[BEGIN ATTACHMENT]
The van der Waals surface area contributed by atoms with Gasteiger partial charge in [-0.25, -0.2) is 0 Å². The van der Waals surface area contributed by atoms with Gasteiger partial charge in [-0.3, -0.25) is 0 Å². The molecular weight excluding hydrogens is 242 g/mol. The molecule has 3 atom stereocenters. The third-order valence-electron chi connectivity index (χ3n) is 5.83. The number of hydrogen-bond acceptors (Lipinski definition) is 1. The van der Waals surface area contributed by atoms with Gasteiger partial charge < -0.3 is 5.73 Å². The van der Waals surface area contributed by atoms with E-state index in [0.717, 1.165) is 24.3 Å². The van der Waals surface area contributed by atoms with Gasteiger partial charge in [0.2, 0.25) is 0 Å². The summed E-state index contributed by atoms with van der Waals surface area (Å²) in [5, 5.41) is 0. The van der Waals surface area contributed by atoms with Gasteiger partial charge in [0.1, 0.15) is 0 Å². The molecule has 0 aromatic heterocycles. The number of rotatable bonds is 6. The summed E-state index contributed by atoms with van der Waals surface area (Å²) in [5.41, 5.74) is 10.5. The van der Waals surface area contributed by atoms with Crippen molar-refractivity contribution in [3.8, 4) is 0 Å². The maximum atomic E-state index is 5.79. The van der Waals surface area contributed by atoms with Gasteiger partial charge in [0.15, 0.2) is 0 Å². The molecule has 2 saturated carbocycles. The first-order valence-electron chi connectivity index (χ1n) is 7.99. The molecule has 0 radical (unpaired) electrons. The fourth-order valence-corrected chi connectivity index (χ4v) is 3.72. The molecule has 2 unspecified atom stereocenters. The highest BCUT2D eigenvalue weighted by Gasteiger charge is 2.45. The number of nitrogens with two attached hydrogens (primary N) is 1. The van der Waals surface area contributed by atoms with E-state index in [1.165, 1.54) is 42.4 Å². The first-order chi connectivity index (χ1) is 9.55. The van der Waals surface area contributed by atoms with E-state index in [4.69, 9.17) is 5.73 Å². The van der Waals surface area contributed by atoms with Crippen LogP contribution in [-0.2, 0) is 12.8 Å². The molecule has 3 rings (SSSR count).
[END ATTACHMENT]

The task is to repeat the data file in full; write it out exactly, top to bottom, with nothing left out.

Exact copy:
The van der Waals surface area contributed by atoms with Gasteiger partial charge in [-0.25, -0.2) is 0 Å². The van der Waals surface area contributed by atoms with Gasteiger partial charge in [-0.3, -0.25) is 0 Å². The molecular weight excluding hydrogens is 242 g/mol. The molecule has 3 atom stereocenters. The third-order valence-electron chi connectivity index (χ3n) is 5.83. The number of hydrogen-bond acceptors (Lipinski definition) is 1. The van der Waals surface area contributed by atoms with Gasteiger partial charge < -0.3 is 5.73 Å². The van der Waals surface area contributed by atoms with E-state index in [0.717, 1.165) is 24.3 Å². The van der Waals surface area contributed by atoms with Gasteiger partial charge in [0.2, 0.25) is 0 Å². The summed E-state index contributed by atoms with van der Waals surface area (Å²) in [5, 5.41) is 0. The van der Waals surface area contributed by atoms with Gasteiger partial charge in [0.1, 0.15) is 0 Å². The molecule has 0 aromatic heterocycles. The number of rotatable bonds is 6. The summed E-state index contributed by atoms with van der Waals surface area (Å²) in [5.41, 5.74) is 10.5. The van der Waals surface area contributed by atoms with Crippen molar-refractivity contribution in [3.8, 4) is 0 Å². The maximum atomic E-state index is 5.79. The van der Waals surface area contributed by atoms with Gasteiger partial charge in [0.15, 0.2) is 0 Å². The molecule has 2 saturated carbocycles. The first-order valence-electron chi connectivity index (χ1n) is 7.99. The molecule has 0 radical (unpaired) electrons. The fourth-order valence-corrected chi connectivity index (χ4v) is 3.72. The molecule has 2 unspecified atom stereocenters. The highest BCUT2D eigenvalue weighted by Gasteiger charge is 2.45. The number of nitrogens with two attached hydrogens (primary N) is 1. The van der Waals surface area contributed by atoms with E-state index in [1.165, 1.54) is 42.4 Å². The first-order chi connectivity index (χ1) is 9.55. The van der Waals surface area contributed by atoms with E-state index in [4.69, 9.17) is 5.73 Å². The van der Waals surface area contributed by atoms with Crippen LogP contribution in [-0.2, 0) is 12.8 Å². The molecule has 3 rings (SSSR count).